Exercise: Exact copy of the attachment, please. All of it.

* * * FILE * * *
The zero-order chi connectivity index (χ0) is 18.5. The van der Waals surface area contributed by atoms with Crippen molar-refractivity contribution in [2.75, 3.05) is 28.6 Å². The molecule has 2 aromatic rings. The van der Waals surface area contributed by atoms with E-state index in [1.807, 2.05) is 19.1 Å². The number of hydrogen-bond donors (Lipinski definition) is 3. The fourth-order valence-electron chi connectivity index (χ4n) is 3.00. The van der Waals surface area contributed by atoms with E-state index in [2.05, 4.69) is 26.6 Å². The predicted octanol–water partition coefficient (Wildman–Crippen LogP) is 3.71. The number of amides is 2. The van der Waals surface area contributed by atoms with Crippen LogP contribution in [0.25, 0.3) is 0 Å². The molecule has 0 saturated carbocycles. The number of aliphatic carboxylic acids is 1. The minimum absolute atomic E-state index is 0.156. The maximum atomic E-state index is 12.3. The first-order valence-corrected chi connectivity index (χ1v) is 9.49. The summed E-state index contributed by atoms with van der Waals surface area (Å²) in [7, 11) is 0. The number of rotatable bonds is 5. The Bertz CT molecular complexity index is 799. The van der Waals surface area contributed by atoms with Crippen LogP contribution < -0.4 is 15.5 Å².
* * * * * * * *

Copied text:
The zero-order chi connectivity index (χ0) is 18.5. The van der Waals surface area contributed by atoms with Crippen molar-refractivity contribution in [2.75, 3.05) is 28.6 Å². The molecule has 2 aromatic rings. The van der Waals surface area contributed by atoms with E-state index in [1.807, 2.05) is 19.1 Å². The number of hydrogen-bond donors (Lipinski definition) is 3. The fourth-order valence-electron chi connectivity index (χ4n) is 3.00. The van der Waals surface area contributed by atoms with E-state index in [2.05, 4.69) is 26.6 Å². The predicted octanol–water partition coefficient (Wildman–Crippen LogP) is 3.71. The number of amides is 2. The van der Waals surface area contributed by atoms with Crippen LogP contribution in [0.25, 0.3) is 0 Å². The molecule has 0 saturated carbocycles. The number of aliphatic carboxylic acids is 1. The minimum absolute atomic E-state index is 0.156. The maximum atomic E-state index is 12.3. The first-order valence-corrected chi connectivity index (χ1v) is 9.49. The summed E-state index contributed by atoms with van der Waals surface area (Å²) in [7, 11) is 0. The number of rotatable bonds is 5. The Bertz CT molecular complexity index is 799. The van der Waals surface area contributed by atoms with Crippen LogP contribution < -0.4 is 15.5 Å².